There was once a Roman governor, who made a law prescribing death as the penalty for a certain crime. To some the enactment seemed somewhat harsh and unnecessarily severe, and it was questioned whether he really would enforce the law. But presently a circumstance occurred which forever swept away all doubt upon that point. It happened that his own son was the first offender. The boy whom he. had carried in his arms, and dandled on his knee, and upon whom his heart was set with bright hopes, stood before him as the culprit. It was a case to tell all that was in that sovereign’s heart as to his sincerity when he made the law. If he did not mean to execute it, here was an instance in which the fact must be revealed. If ever there were to be any relentings or relaxations of the law’s rigor, they would here make their appearance. If there should be no yielding now, what offender could ever afterwards dream of impunity or escape? And when all the tender and softening affections which worked in that father’s heart towards his own son failed to move him from his integrity as a law-giver, and the darling object of his love and pride received the immolating sentence unmitigated from his lips, it not only laid a sublime capstone upon the monument of Roman virtue, but gave to the law a sanction and a seal undoubtable. It was parental affection writing down in the life-blood of its own offspring the stern adherence of sovereignty to the terrific sentence, "The soul that sinneth, it shall die." And when God spared not his only Son when found in the sinner’s place, but launched upon him the law’s fall penalty, and put him under a curse at which the world shook and trembled, what unforgiven sinner can ever think of going unpunished? To reach sin, to kill sin, to satisfy justice and right in their demands against sin, God did not turn back when his only begotten was the victim! Whom then will he spare? In whose case will he turn back? O what an alarum is rung into the ears of a drowsy world from Calvary! Come, thou careless one, at rest in thy prayerlessness and sin, and dreaming of peace and safety, come, survey this ritual scene again. And with thine eye upon the suffering victim, within sight of its agonies, within sound of its groans, let me ask thee, If God did not spare his own Son from an immolation like this, how can he spare thee in thy impenitence and unbelief?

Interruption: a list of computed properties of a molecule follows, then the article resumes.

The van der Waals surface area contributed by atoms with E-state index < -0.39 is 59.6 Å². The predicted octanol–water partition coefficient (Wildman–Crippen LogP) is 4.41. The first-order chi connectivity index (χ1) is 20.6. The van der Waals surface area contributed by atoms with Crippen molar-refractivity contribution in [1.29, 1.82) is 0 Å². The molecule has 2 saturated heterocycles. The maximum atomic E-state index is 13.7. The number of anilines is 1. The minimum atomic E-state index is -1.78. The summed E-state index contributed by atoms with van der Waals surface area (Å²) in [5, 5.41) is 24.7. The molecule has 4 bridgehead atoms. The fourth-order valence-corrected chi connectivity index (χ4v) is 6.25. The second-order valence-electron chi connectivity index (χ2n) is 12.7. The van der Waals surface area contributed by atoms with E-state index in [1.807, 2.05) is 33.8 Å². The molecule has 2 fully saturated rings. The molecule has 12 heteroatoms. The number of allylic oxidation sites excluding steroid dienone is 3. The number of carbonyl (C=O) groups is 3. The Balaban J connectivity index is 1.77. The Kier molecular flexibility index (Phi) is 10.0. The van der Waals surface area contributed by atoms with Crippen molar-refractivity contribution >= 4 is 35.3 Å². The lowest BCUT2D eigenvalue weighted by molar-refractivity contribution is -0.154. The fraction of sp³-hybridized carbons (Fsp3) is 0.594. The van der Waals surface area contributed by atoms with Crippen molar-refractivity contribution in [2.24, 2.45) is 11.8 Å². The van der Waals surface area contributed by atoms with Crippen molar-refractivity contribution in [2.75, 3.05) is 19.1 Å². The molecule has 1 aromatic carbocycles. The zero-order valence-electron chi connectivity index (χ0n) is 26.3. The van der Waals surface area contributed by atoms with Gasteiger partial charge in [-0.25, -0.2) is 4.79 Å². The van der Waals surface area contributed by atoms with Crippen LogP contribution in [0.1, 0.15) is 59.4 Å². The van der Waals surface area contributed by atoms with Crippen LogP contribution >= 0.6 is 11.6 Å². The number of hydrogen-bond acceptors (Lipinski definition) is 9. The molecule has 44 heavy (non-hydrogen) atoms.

And then, thy doom, if thou art unsaved! Who shall tell it? Who can fathom the Saviour’s agonies? Bead his anguish in the garden, when his great soul itself was ready to expire under the pressure. Head his wo upon the cross, which brought from him a cry at which creation shuddered. Consider the strength of that wave which could thus overwhelm the Prince of all God’s hosts. And, "if they do these things in a green tree, what shall be done in the dry?" If the stroke invoked by sin so overwhelmed the soul of Him whose voice could hush the storm and stop the ocean’s billows, yea drive out devils and raise the putrid dead; what shall be thy portion, helpless mortal, when that stroke comes to be visited on thee!

Oh! think of this, and repent thee of thy follies. The great Lord asks, "Why will you die?" Haste thee, O! sinner, to thy refuge in the great offering made for thy redemption. Forgiveness, peace and life are within thy reach. Christ has been offered to purge away thy guilt. Embrace him then as thine, lest eternity should find thee in thy sins and in thy blood.

Bibliographical Information
Seiss, Joseph A. "Commentary on Leviticus 1". Seiss' Lectures on Leviticus and Revelation. https://www.studylight.org/commentaries/eng/sei/leviticus-1.html.